Our killing is not just historical (the slaughter of Indians and slaves and each other in a “civil” war). It is our current way of resolving whatever it is we’re afraid of. It’s invasion as foreign policy. Sure there’s Iraq and Afghanistan – but we’ve been invaders since we “conquered the wild west” and now we’re hooked so bad we don’t even know where to invade (bin Laden wasn’t hiding in Afghanistan, he was in Pakistan) or what to invade for (Saddam had zero weapons of mass destruction and nothing to do with 9/11). We send our lower classes off to do the killing, and the rest of us who don’t have a loved one over there don’t spend a single minute of any given day thinking about the carnage. And now we send in remote pilotless planes to kill, planes that are being controlled by faceless men in a lush, air conditioned studio in suburban Las Vegas. It is madness.
2. We are an easily frightened people and it is easy to manipulate us with fear. What are we so afraid of that we need to have 300 million guns in our homes? Who do we think is going to hurt us? Why are most of these guns in white suburban and rural homes? Maybe we should fix our race problem and our poverty problem (again, #1 in the industrialized world) and then maybe there would be fewer frustrated, frightened, angry people reaching for the gun in the drawer. Maybe we would take better care of each other (here’s a good example of what I mean).”
Here’s a clip from Piers’ show last night on CNN where he discusses the aftermath of the shooting in Aurora, CO, acclaimed filmmaker Michael Moore speaks out on topic of guns in the U.S.
The Second Amendment and Atheists…
I’ve written before on my support of the second amendment, and how many people are under the assumption that those of us who hold no belief in the existence of deities oppose the private ownership of firearms. The Second Amendment to the United States Constitution and part of our Bill of Rights states:
A well-regulated Militia, being necessary to the security of a free State, the right of the People to keep and bear Arms, shall not be infringed.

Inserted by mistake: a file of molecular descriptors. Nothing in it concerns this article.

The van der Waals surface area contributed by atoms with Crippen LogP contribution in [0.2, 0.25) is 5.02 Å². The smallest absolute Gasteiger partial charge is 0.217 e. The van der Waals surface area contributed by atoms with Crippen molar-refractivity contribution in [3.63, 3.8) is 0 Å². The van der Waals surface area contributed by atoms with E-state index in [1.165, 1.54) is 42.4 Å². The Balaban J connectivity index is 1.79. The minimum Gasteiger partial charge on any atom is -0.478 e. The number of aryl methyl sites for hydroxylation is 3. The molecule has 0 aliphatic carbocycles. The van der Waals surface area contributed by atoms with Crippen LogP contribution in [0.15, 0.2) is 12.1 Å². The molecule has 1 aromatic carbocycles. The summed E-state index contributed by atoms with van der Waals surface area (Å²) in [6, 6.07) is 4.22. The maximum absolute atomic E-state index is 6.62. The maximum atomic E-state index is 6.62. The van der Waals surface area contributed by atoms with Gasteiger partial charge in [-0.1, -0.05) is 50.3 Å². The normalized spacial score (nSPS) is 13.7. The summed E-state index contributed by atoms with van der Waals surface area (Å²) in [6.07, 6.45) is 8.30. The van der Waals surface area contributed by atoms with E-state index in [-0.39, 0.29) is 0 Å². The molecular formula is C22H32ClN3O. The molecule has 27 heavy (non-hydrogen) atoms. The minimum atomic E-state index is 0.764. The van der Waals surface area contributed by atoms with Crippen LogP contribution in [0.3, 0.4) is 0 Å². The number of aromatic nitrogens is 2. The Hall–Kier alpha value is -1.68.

The fact is that many of the sweeping “across-the-board” gun control laws that aim to remove the right to bear arms from United States citizens are blatantly unconstitutional. The second amendment grants an individual’s right to own guns as personal, private property, and that many restrictions on buying and carrying guns unconstitutionally impede individual rights.
As an American, the First Amendment guarantees that I will not to be forced into worshiping any god. The Second Amendment guarantees my right not to be prevented from acting defensively, with extreme prejudice if necessary, to protect life, limb and personal property. Gun ownership has nothing to do with hunting. Many gun owners do not only refrain from hunting, but are against trophy hunting, meaning that if you kill an animal you should be prepared to eat it, unless you shoot it to protect yourself from an imminent attack. The issue is about the right to protection, defense and deterrence.
With That Said…
Freethought, skepticism and the process of critical thinking are our landmarks, and from time to time those of us who live in the trenches outside the world of academia and that collection of brilliance we know as the scientific community must reexamine ourselves, our motives and our points of view. We must constantly revisit the reasons why we hold our opinions, and using the tools that are available to us, to make changes where necessary or to reinforce where needed.
While I still support the Second Amendment, I have reservations about the availability of weapons designed solely for killing large groups of people and ammunition that is designed to pierce bullet proof vests, among other ordnance that been specifically designed to wreak massive amounts of havoc to the general public.
I know this sounds like I’m cherry picking the Second Amendment, and perhaps I am. The issue of gun control and regulation is an evolving point of view for me, particularly in the face of incidents like Aurora, Columbine, etc. Who knows where I will stand on the issue the next time a mass murder is committed with these types of weapons.
To wit, and as I have stated in my last book, I feel it is my responsibility to my readers to bring forth my thoughts on issues that have been the target of my process of critical thinking and my re-examination of my points of view.